This article first appeared in the St. Louis Beacon: The case can be fairly made that the Democratic Party has spent the last 45 years searching for JFK. Like the star-crossed lover who broke your heart that you can never quite forget, Jack’s absence haunts the party faithful with a vague, but gnawing, institutional lament.
Of course, without the assassination, things would be different. Even Romeo’s passion would have cooled had Juliet stuck around long enough to develop a dowager’s hump and hemorrhoids. But Kennedy never grew old. Cut down in his prime, he remains forever young, heroic, quick-witted and intelligent, sporting boyish good looks, an infectious grin and near-fatal charm.
People, quite simply, loved him. Even though much of today’s electorate was born after his death, Kennedy’s Cheshire countenance still hovers over the American political landscape, leaving an impossible standard for mere feet-of-clay mortals to match.
Just because nobody can compete with a memory, doesn’t mean that nobody’s tried. The first attempt to recapture the magic came from his brother and confidant, Bobby. Alas, he too was gunned down at the peak of his popularity, further complicating the myth.
The mantel next fell to Ted. Then a young man, he was burdened by a tragic legacy of family loss, the inherited expectations of a hungry nation and his own personal demons. With the bridge at Chappaquiddick an albatross around his neck, he could never soar to the rarified heights reached by his brothers.
Gary Hart tried to fill the void and showed initial promise. He soon learned, however, that the post-Watergate press corps was not the same forgiving bunch that dismissed Kennedy’s private foibles with a wink and a nod.
Arguably, Bill Clinton came closest to claiming the title. The first Democratic president since FDR to serve two full terms, he’s a man of considerable charm — some would say “guile”— who enjoys broad popularity within the party.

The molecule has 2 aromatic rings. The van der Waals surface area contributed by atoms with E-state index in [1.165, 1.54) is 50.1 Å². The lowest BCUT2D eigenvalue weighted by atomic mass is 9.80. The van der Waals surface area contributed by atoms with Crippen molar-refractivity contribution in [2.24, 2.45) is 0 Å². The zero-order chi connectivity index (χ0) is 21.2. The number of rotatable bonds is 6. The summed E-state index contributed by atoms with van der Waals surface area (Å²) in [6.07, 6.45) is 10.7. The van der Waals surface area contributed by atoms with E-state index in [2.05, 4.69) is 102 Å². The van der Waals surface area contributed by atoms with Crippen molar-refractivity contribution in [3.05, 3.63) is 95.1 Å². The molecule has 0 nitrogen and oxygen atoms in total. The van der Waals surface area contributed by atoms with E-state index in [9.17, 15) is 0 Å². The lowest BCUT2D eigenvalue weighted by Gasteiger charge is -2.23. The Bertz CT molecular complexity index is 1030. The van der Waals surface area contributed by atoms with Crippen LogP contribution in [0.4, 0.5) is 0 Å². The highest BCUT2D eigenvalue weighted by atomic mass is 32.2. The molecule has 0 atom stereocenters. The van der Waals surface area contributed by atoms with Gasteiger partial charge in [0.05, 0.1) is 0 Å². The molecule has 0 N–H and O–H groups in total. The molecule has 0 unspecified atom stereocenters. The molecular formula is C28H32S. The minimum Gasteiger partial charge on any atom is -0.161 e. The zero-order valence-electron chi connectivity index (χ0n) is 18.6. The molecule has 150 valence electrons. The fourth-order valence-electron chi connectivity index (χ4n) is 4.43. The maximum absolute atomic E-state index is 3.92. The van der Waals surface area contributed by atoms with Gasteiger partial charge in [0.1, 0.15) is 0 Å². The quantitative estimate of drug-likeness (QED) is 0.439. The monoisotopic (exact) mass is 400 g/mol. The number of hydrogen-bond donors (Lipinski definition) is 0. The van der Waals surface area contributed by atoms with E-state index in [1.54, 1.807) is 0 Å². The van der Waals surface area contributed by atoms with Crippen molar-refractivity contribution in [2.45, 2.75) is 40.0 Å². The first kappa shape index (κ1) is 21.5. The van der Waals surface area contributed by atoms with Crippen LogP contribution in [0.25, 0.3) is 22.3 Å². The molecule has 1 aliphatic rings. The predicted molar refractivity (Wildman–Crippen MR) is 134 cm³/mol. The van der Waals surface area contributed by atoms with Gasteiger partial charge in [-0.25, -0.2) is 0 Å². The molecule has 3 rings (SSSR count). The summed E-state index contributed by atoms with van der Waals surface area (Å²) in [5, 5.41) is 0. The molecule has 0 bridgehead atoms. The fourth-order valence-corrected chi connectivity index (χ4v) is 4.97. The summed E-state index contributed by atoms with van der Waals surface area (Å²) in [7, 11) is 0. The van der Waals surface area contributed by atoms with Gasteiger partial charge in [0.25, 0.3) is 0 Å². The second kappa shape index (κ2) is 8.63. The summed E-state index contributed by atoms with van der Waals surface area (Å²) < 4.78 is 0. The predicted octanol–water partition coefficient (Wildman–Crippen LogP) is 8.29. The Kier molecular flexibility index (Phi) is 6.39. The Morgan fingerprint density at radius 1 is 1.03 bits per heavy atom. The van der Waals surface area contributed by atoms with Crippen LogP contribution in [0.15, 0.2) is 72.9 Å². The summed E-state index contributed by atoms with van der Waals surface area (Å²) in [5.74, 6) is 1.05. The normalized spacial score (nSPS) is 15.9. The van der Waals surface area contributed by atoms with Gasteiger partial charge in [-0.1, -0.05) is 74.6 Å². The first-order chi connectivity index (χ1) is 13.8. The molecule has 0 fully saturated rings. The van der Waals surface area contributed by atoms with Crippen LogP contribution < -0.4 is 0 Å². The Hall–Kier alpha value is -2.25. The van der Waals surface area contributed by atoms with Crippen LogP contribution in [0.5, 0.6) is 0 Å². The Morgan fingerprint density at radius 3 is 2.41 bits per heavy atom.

Regrettably, he left much of his legacy on Monica’s dress. If he’d had a breezy affair with a sophisticated mistress, he’d merely be added to the long list of powerful men with a roving eye. However, the image of the leader of the free world playing doctor with a White House intern under a desk in the Oval Office is difficult to reconcile with greatness.
Al Gore is too wonkish for the part. He’s the kid who always did his homework, but wouldn’t let you copy. John Forbes Kerry shares the initials and, like Kennedy, is a war hero from Massachusetts. If you’ve heard him speak, you know that striking similarities end there.
The latest effort to rekindle the flame comes from the mercurial Barack Obama. Despite having a name that my spell-checker won’t recognize, he’s a handsome, charismatic, articulate candidate with a multicultural heritage and an attractive wife. Think of him as Tiger Woods in a navy blue suit.
The term “messianic” was frequently used to describe the freshman senator’s early appeal. He proved himself to be an eloquent public speaker. In the tradition of JFK, he seemed to be able to channel the dreams and aspirations of his audience, transforming himself in the process into a transcendent figure, above the petty snipes of his mundane rivals. If his call to “hope” and “change” was a bit vague, it was still a refreshing contrast to eight years of oration by the “misunderestimated” Mr. Bush.
Obama soon acquired a large and admiring cadre of youthful voters who raised a fortune for him on the Internet. For a time he seemed unbeatable despite the historically dismal track record of children’s crusades. Now, plodding through a campaign marathon that will last nearly two-thirds as long as Kennedy’s entire presidency, his silken image has begun to fray under the cruel abrasion of constant scrutiny.
The once-glib Harvard lawyer seems hesitant and uncertain while trying to distance himself from his former spiritual adviser's race-baiting anti-Americanism or explaining his Chicago business connections and his association with former members of the Weather Underground.
It appears that he may not be able to take a punch. That’s too bad because he’s locked in mortal combat with Hillary Clinton who can throw one. The only way to thwart her ambition is to cut her head off and hide it from her. Obama may salvage the nomination, but he’ll do so as McGovern, not Kennedy.
JFK will never come back — because we won’t let him …